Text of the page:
Appellants contend, however, that the doctrine res ipsa loquitur should be invoked here to assist them in making out a prima facie case of negligence. The doctrine has most recently been defined for Florida by the Supreme Court in Yarbrough v. Ball U-Drive System, supra, where in 48 So.2d on page 83 the Court said:


"As we all know, the doctrine of res ipsa loquitur is merely a rule of evidence. Under it an inference may arise in aid of the proof. Establishment of the facts that the instrument causing the injury was in the sole control of the defendant, that the occurrence would not have happened in the ordinary course of events had there been proper care on the defendant's part, provides evidence that the injury sprang from the defendant's negligence. We are not troubled with the absence here of the element of exclusive control by the defendant of the thing causing the injury, for this case, in our opinion, falls within the exception to the rule like those instances where injuries have resulted from the explosion of bottles containing carbonic acid gas that had passed from the possession of the vendor to the possession of the consumer. From the nature of appellee's `U-drive-it' business representatives of the renter do not accompany the customers to whom cars are rented. Appellee had control of the truck in question up to the very time it was entrusted to Yarbrough, and that satisfied this requirement of the rule."


We think it quite clear that a clear case for the application of this doctrine would be shown if, upon proof that a plaintiff bought a new automobile from a dealer who proved that he had not touched the mechanism after receiving it from the manufacturer and that while driving it away in a normal manner the driving shaft fell apart and injured him, he thereupon sued the manufacturer. This would be so because the manufacturer would be the person whose failure to use proper care could properly be assumed to be the cause for this occurrence which, but for some such negligence would not be expected to occur. This is the doctrine of McPherson v. Buick Motor Co., supra.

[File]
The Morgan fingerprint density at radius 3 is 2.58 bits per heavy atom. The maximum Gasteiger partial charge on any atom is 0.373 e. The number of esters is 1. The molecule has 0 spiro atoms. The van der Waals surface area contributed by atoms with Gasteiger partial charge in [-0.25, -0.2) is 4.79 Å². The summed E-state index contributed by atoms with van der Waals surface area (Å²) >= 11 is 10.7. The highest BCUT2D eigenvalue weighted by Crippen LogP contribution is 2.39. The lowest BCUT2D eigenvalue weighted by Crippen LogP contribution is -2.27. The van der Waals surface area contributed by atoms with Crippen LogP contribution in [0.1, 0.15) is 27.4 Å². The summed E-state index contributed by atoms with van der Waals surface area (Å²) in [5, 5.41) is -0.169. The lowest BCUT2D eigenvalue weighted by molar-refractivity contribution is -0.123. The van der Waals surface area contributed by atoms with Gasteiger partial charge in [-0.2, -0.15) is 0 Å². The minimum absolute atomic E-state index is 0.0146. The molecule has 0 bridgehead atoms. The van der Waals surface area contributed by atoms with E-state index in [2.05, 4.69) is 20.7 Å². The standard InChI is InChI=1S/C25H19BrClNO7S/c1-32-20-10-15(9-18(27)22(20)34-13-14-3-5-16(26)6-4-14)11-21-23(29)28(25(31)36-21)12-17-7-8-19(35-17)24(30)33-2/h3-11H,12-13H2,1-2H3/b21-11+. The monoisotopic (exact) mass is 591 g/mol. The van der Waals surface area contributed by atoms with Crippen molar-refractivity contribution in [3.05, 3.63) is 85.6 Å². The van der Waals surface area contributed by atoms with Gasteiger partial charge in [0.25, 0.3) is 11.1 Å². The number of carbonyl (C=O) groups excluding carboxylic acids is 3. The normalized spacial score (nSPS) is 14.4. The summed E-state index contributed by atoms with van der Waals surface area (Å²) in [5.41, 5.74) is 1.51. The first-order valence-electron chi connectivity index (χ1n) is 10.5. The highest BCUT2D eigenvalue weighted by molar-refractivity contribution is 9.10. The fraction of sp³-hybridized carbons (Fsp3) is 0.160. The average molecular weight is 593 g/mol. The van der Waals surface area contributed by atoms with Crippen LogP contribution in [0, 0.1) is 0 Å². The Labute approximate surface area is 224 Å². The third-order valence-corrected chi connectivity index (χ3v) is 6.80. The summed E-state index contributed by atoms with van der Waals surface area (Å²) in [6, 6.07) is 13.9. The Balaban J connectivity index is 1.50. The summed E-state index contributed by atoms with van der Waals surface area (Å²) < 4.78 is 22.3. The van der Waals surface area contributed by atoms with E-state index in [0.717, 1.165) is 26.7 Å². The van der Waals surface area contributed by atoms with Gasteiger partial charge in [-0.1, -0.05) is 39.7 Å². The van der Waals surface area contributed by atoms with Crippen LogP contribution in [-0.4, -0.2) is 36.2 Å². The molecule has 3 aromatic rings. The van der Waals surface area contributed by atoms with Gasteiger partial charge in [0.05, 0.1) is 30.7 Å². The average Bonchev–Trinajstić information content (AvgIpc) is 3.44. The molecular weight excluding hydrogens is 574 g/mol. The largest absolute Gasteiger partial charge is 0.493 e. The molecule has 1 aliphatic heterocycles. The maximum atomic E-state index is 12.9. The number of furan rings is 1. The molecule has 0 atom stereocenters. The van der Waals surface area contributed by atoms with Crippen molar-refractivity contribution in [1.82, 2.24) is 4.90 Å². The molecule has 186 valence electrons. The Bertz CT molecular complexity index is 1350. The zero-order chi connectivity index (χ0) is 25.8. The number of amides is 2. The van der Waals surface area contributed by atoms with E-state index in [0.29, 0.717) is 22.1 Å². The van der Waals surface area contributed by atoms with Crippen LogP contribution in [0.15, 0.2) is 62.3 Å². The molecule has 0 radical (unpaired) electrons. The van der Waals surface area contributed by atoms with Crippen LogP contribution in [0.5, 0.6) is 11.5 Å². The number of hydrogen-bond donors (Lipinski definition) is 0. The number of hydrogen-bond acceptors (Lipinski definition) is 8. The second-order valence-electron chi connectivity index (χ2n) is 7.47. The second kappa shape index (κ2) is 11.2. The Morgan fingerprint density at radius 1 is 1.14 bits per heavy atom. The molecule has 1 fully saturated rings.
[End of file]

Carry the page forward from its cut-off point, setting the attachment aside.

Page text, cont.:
Normally, the doctrine cannot be availed of against the dealer unless he has interjected himself into the picture by performing acts that either intentionally or by error modify the article after its manufacture. So, too, with a renter of automobiles. Unless it has been first affirmatively shown that the renter is the person without whose negligence "the occurrence would not have happened in the ordinary course of events" he does not fit into the rule as announced by the Florida court.


As we have observed, it is impossible to infer that what caused the left rear wheel to grab and freeze was a want of care owed by defendant company or care owed by the manufacturer, or, entirely without the driver's knowledge, of some casualty of the road. This is not, then, something which the court can say would not have happened if Hertz had discharged its duty.


The judgment is affirmed.


RIVES, Circuit Judge (dissenting).


The value of the right of jury trial preserved by the Seventh Amendment to the Constitution of the United States, in suits at common law in federal courts including diversity cases,1 is difficult to over-estimate. That constitutional right is impaired, I think, by this decision.